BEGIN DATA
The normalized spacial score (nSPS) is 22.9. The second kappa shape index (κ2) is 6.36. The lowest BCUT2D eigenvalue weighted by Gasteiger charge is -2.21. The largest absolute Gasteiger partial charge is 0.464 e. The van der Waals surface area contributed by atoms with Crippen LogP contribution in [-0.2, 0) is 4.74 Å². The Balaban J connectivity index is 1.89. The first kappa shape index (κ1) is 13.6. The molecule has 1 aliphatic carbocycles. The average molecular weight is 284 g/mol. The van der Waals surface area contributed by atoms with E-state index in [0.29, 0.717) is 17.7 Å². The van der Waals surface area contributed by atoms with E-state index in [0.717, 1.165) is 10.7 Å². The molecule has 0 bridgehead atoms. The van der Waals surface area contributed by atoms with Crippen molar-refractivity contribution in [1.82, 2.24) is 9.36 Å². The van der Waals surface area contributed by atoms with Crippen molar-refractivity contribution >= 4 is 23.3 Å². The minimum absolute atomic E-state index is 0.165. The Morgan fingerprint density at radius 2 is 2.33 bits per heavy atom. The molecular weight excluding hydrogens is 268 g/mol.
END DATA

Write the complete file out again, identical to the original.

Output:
The normalized spacial score (nSPS) is 22.9. The second kappa shape index (κ2) is 6.36. The lowest BCUT2D eigenvalue weighted by Gasteiger charge is -2.21. The largest absolute Gasteiger partial charge is 0.464 e. The van der Waals surface area contributed by atoms with Crippen LogP contribution in [-0.2, 0) is 4.74 Å². The Balaban J connectivity index is 1.89. The first kappa shape index (κ1) is 13.6. The molecule has 1 aliphatic carbocycles. The average molecular weight is 284 g/mol. The van der Waals surface area contributed by atoms with E-state index in [0.29, 0.717) is 17.7 Å². The van der Waals surface area contributed by atoms with E-state index in [0.717, 1.165) is 10.7 Å². The molecule has 0 bridgehead atoms. The van der Waals surface area contributed by atoms with Crippen molar-refractivity contribution in [1.82, 2.24) is 9.36 Å². The van der Waals surface area contributed by atoms with Crippen molar-refractivity contribution >= 4 is 23.3 Å². The minimum absolute atomic E-state index is 0.165. The Morgan fingerprint density at radius 2 is 2.33 bits per heavy atom. The molecular weight excluding hydrogens is 268 g/mol.